Figure 1 plots the figures for net ‘faith in the system’ of government reported in surveys since 1991 alongside the net ‘scores’ for satisfaction with how the government and the Prime Minister are doing their jobs, as well as the net level of economic optimism. There are many apparent quirks in these data sets. In the years for which data are plotted here, people were on balance always pessimistic about the economy, despite continuous economic growth during most of this period. Uniquely among the last four Prime Ministers, Tony Blair did not register a single negative score for net satisfaction during his entire period in office.  But what we are looking for here are indicators of how these different facets of public opinion relate to each other. There are three obvious patterns which emerge.

First, while the public’s assessment of the system of government is generally far more negative than the public’s view of how well the government is doing its job, these two lines on the graph mirror each other almost perfectly - this can be seen more clearly in figure 2, in which the other two indicators of the public mood are removed. This would suggest that when there is a popular perception that the party of government is under-performing, more people are likely to suggest that the system of government needs to change. Yet, even if the system is unpopular and remains unchanged, the return of a new party of government seems to cause levels of satisfaction with the system to rise. This is likely to be part of the explanation for why parties promise reforms of the system in opposition, but generally fail to deliver such reforms once in government – in essence, a shift in the public mood allows them to get away with it.   

Second, while the public’s assessment during the Major years clearly distinguished between the role of the Prime Minister and the role of government, the tendency under Blair and Brown has been for the government and the Prime Minister to become virtually synonymous in the eyes of the electorate. This is perhaps yet another indicator of the extent to which the office of Prime Minister has dominated the executive and legislative branches of government since Labour were returned to office under Blair in 1997. Furthermore, while it is clear that the period since 2006 has witnessed a dramatic fall in satisfaction with Brown as a Prime Minister, particularly when compared to Blair, this has occurred alongside an equally sharp fall in satisfaction with the government and an equally obvious loss of faith in the system of government. While this reflects the more general tendency highlighted above, it also raises the question of what the causal factors may be. It is certainly possible that, post-Blair, dissatisfaction with the Prime Minister is a strong factor influencing popular criticism of the system of government.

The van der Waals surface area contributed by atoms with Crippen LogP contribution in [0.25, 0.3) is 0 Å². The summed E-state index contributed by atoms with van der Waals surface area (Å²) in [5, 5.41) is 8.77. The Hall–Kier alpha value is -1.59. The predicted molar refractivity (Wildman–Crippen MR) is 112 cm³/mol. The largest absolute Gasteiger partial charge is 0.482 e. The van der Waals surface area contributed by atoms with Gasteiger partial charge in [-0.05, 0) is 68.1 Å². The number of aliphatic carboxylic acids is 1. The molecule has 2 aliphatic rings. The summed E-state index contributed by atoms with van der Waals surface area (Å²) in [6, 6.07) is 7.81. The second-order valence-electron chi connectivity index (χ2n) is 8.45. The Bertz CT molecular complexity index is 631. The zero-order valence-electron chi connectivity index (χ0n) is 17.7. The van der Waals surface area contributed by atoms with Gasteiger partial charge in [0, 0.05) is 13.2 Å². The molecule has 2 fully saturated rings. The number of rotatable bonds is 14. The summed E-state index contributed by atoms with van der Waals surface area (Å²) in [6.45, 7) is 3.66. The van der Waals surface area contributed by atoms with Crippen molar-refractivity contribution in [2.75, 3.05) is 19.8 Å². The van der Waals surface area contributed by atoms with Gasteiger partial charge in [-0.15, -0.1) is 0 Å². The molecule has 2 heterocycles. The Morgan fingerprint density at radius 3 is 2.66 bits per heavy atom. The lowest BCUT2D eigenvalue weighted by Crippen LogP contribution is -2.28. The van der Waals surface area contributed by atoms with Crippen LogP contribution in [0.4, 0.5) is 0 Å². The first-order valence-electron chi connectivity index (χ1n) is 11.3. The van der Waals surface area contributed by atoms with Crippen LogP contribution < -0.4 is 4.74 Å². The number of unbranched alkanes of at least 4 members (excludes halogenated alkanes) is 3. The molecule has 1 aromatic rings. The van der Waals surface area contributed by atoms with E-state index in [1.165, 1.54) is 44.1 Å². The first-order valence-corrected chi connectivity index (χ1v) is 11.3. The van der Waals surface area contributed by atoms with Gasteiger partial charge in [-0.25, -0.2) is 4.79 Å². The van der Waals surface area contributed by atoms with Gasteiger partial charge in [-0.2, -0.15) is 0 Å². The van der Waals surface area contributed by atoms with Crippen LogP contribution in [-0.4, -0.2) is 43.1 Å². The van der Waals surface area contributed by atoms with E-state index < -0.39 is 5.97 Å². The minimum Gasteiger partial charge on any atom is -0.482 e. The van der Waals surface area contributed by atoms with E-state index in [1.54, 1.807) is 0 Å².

Third, sharp downturns in economic optimism do seem to be associated with sharp downturns in the public’s assessment of ‘the system’, although it is likely that a line plotting the economic cycle, as measured by house prices or stock market values, would yield an even closer fit. It is notable that an upturn in economic optimism before the 1997 General Election appeared to result in higher satisfaction ratings for John Major and his government, but was clearly not enough to prevent the Conservatives sustaining heavy losses at the polls. For Gordon Brown and Labour to recover from here would be a political miracle. But the chances of the UK’s system of government surviving intact are considerably higher.

Trends in attitudes to the part of government, PM, economy, and 'system'